Written by Scotty Keister
Next to the Kardashians, the Kennedy’s are probably the best-known family in the U.S. or at least they were for a good thirty years, anyway. One could argue they’re the closest thing to a royal family we’ve ever had, and for a long time they inspired an equivalent kind of obsession in the American psyche. The many tragedies the Kennedy’s suffered left some deeply felt scars in that same psyche. Wendy MacLeod’s clever and funny play, The House of Yes, explores the myth of the Kennedy’s some twenty years after JFK’s murder. The Stages Theatre production, directed by Jack Millis, gets a lot of the dark laughs yet leaves many questions about the Kennedy legend unanswered.
Millis has assembled a thoroughly entertaining and skilled cast who nail the jokes and get the satiric tone just right. The actual story concerns the Pascal family, who live in a well-to-do Virginia suburb somewhat near the Kennedy clan, and who have been grievously scarred by the Kennedy tragedies. Jackie O, the Pascal’s adult daughter, has never gotten over JFK’s assassination and still wears her hair and dresses like her namesake . Stages veteran Darri Kristin plays her as caustic, funny, and batshit crazy. Equally funny and crazy is Jill Cary Martin’s portrayal of the family matriarch, Mr. Pascal. Martin gets some of the best joke lines in the show: “I’m going to the kitchen to baste the turkey and hide all the sharp objects,” or “People raise cattle; children just happen.” Adam Evans does eccentric comedic work playing younger brother, Anthony.
On the occasion of a very stormy Thanksgiving night, Jackie O’s twin brother Marty comes home from N.Y. with his surprise fiancé, Lesly. This throws Jackie O off the deep end. Recently returned from a mental hospital and still heavily medicated, Jackie has had a lifelong obsession with her brother, a seriously questionable obsession as we will soon learn. The more young & innocent Lesly (the fiancé) learns about the Pascals, the more she wants to get the hell out, hurricane be damned. Aaron McGee’s Marty, is the one unfunny role in the show, but McGee does a fine job playing a character torn between wanting to escape the family and being inextricably sucked back in. Kelsey Arnold charmingly plays the unfortunate Lesly, who is bewildered but still outspoken.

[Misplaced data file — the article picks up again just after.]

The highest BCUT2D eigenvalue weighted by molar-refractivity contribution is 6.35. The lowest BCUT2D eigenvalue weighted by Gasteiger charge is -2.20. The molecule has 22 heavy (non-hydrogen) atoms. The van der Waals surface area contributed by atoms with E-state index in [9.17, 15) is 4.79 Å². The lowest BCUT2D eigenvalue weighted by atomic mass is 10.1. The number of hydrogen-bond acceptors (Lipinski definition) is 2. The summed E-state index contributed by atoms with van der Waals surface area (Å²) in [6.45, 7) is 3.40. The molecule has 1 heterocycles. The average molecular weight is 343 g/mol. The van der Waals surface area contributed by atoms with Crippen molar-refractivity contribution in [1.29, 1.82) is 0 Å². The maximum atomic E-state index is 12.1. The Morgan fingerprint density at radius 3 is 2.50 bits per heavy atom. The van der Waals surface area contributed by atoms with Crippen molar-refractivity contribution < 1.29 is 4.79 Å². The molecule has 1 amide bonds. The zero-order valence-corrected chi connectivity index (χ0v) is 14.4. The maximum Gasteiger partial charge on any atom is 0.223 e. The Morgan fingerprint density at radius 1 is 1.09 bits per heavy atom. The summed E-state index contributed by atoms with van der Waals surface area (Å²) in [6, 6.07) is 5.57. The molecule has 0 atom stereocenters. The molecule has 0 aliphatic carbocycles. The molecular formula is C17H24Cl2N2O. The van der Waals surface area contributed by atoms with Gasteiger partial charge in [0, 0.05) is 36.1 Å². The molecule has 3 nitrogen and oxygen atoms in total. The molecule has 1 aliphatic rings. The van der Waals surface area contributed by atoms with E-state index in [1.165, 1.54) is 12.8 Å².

See, Mrs. Pascal is all about keeping the family intact and at home, ALL her children, and will stop at nothing to see it done. She indulges Jackie, giving her anything she wants, hence the title House of Yes . There is even a suggestion this led to the former Mr. Pascal being buried in the back yard. One could easily read this as a stinging satire of the self-indulgent and slightly incestuous rich man’s culture in the U.S., emblematic of the Kennedy’s, who were never brought down by the justice system, but still remained subject to the whims of fate. And soon we realize, the Pascals are no strangers to tragedy either. It all sounds kind of heavy, but really the story is played for laughs all along, albeit some very dark laughs. Millis does a great job of keeping the tone light and breezy. MacLeod’s dialog is smart and witty, and the brisk pace brings the play to a conclusion in a scant 70 minutes.
On the surface it comes off as a deadly satire, served with a generous helping of laughs. It was only after I walked out of the theater that I started asking myself all the questions MacLeod left buried beneath the laughs: What does this say about us as a people? Will we ever get over the Kennedy’s? Should crazy people keep guns in the house?
The House of Yes runs Saturdays and Sundays at 5:00 through June 13.